dd if=/dev/hda of=<destination> skip=<value of current capacity from above>
    
    You need to replace each pair of brackets (<...>) with a value that fits the description between the brackets. Do not confuse if= with of=! That could lead to irreversible destruction of harddisk content.

That's all the magic for this step. Shut down and replace the harddrive with the empty one.

Restoring (installing) the saved HPA on an empty drive

If you have data on the concerning harddisk now is the time to copy it to a safe place, since all data on the drive is at risk in this part of the procedure.

  1. First boot the Thinkpad and enter the BIOS Setup (press F1 as soon as the first splash screen appears). Enter the Security submenu and disable the IBM Predesktop Area.
  2. Save and Exit (F10).
  3. Boot again your Linux of choice. Do not forget to make the two executables from above available now.
  4. Check the new drive size:
    disksize /dev/hda
    
    output looks like (will be in german, translations added by me)
    /dev/hda:
          39070080 = 0x02542980 Sektoren = 20004 MByte gesamt    // means "total"
          39070080 = 0x02542980 Sektoren = 20004 MByte sichtbar  // means "visible"
          39070080 = 0x02542980 Sektoren = 20004 MByte belegt    // means "used"
    
    Check whether the values in the first two lines are equal. If they differ then the Predesktop Area is not disabled and there is already a valid HPA on this drive.
  5. Now you need to determine where to write the HPA image you created previously. It needs to be precisely placed at the very end of the drive. We already know the size of the drive (it's 39070080 sectors in the example above). The size of the HPA (in sectors) can easily be measured with ls -l --block-size=512. In my case the HPA (and also its image) had a size of 6772494 sectors. (Warning: Do not use du -B 512 to determine the image size! In my case it gave me an incorrect value which was 10 sectors too high.)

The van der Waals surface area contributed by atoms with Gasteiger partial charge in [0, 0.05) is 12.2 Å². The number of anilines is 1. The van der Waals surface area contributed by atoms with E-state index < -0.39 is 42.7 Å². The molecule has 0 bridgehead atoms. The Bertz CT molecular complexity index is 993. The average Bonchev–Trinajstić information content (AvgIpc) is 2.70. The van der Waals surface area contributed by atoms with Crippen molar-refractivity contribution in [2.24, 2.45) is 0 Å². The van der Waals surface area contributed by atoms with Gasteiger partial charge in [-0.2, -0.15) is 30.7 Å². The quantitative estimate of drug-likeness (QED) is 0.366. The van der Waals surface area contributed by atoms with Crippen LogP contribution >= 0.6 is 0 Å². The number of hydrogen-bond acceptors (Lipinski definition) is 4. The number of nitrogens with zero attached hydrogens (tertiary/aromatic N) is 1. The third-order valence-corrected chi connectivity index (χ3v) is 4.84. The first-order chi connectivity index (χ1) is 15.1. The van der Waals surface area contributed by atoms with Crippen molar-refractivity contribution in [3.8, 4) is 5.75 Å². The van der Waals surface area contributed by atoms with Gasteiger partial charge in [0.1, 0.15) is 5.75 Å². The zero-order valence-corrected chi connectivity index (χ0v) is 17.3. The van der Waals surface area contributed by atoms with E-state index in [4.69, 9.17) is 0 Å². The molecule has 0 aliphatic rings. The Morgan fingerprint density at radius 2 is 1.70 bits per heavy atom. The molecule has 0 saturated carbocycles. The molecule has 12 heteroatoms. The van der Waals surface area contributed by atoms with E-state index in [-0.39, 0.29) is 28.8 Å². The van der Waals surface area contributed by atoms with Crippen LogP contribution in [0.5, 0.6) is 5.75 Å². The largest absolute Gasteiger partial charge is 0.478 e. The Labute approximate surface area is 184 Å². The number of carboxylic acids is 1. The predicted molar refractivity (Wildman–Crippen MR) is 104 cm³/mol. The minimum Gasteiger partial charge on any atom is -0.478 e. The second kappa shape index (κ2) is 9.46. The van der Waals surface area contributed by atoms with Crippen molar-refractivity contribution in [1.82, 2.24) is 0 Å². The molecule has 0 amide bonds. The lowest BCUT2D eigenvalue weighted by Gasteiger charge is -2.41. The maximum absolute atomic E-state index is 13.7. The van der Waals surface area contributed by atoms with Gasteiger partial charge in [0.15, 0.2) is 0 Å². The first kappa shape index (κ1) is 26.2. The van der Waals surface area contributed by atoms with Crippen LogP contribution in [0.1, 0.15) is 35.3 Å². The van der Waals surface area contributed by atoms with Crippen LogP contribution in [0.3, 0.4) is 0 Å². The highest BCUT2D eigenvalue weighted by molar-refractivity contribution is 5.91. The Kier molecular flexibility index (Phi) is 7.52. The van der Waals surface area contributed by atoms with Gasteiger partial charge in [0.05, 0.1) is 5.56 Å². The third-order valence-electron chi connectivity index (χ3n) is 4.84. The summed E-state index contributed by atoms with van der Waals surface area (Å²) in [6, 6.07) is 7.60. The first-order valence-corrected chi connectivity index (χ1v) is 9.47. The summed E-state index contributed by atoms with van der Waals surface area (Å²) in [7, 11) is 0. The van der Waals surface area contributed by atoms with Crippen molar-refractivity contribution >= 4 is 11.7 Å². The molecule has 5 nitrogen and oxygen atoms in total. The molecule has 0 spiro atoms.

6. Now we can calculate the difference between the two values to see where to start with writing the image to the new disk. Calculate <startsector> = <disksize> - <imagesize> in unit of sectors. (E.g. 39070080 - 6772494 = 32297586)
  7. Finally you can write the image to the harddrive:
    dd if=<image> of=/dev/hda seek=<startsector>
    
  8. Check whether the image was written to the correct position by looking at the BEER entries:
    $ ./editbeer /dev/hda show
    
    BEER-Header:
      Signatur:      0xbeef (ok)
      Prüfsumme:     0x9dcd (ok)
      Flags:         0x0029
      Geometrie:         C     H     S   B/S    Sektoren
        berichtet    16383    16    63   512    78140160
        formatiert   16383    16    63   512    78140160
      Zeitstempel:   2003-12-22 00:00:00
      HPA-Start:     71367666 = 0x440fbf2
      Bootsektor:    77932465 = 0x4a527b1
      Revision:      0x0
      Device Name:   IC25N040ATMR04-0                        
    
    Directory of Services (8 Einträge):
      #   ID  Name                           Startsekt. Sektoren Icon       Flags
      - ----- ------------------------------ ---------- -------- ---- -----------
      0     0 FirstWare Reserved Area          77935351   204800 0x00 0x03 ----hb
      1   256 SIGHT                            77932465     2886 0xfc 0x21 d----b